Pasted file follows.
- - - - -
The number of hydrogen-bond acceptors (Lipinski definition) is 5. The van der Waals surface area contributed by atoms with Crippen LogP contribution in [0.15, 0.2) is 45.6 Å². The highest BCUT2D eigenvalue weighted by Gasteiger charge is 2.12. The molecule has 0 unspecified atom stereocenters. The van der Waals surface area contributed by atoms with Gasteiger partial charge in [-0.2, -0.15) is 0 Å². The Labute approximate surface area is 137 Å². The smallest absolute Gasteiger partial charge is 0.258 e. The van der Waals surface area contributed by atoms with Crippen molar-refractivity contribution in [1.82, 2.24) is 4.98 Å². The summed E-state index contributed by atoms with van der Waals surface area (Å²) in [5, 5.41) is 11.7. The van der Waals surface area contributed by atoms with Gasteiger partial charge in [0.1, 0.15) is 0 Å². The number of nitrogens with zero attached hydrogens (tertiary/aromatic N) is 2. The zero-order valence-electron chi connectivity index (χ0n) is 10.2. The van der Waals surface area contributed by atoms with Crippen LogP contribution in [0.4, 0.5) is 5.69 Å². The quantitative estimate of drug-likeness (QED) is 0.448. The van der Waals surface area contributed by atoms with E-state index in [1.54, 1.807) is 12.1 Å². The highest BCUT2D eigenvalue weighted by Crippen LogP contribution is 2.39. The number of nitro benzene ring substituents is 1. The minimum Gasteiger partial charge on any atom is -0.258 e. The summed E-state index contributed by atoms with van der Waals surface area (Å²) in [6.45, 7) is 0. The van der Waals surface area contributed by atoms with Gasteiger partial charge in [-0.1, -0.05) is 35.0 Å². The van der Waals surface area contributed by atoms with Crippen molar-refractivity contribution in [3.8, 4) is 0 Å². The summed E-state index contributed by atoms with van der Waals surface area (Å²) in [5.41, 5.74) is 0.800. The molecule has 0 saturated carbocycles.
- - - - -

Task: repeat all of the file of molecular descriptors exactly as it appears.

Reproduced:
The number of hydrogen-bond acceptors (Lipinski definition) is 5. The van der Waals surface area contributed by atoms with Crippen LogP contribution in [0.15, 0.2) is 45.6 Å². The highest BCUT2D eigenvalue weighted by Gasteiger charge is 2.12. The molecule has 0 unspecified atom stereocenters. The van der Waals surface area contributed by atoms with Gasteiger partial charge in [-0.2, -0.15) is 0 Å². The Labute approximate surface area is 137 Å². The smallest absolute Gasteiger partial charge is 0.258 e. The van der Waals surface area contributed by atoms with Crippen molar-refractivity contribution in [1.82, 2.24) is 4.98 Å². The summed E-state index contributed by atoms with van der Waals surface area (Å²) in [5, 5.41) is 11.7. The van der Waals surface area contributed by atoms with Gasteiger partial charge in [0.1, 0.15) is 0 Å². The number of nitrogens with zero attached hydrogens (tertiary/aromatic N) is 2. The zero-order valence-electron chi connectivity index (χ0n) is 10.2. The van der Waals surface area contributed by atoms with Crippen LogP contribution in [0.4, 0.5) is 5.69 Å². The quantitative estimate of drug-likeness (QED) is 0.448. The van der Waals surface area contributed by atoms with E-state index in [1.54, 1.807) is 12.1 Å². The highest BCUT2D eigenvalue weighted by Crippen LogP contribution is 2.39. The number of nitro benzene ring substituents is 1. The minimum Gasteiger partial charge on any atom is -0.258 e. The summed E-state index contributed by atoms with van der Waals surface area (Å²) in [6.45, 7) is 0. The van der Waals surface area contributed by atoms with Gasteiger partial charge in [-0.1, -0.05) is 35.0 Å². The van der Waals surface area contributed by atoms with Crippen molar-refractivity contribution in [3.8, 4) is 0 Å². The summed E-state index contributed by atoms with van der Waals surface area (Å²) in [5.41, 5.74) is 0.800. The molecule has 0 saturated carbocycles.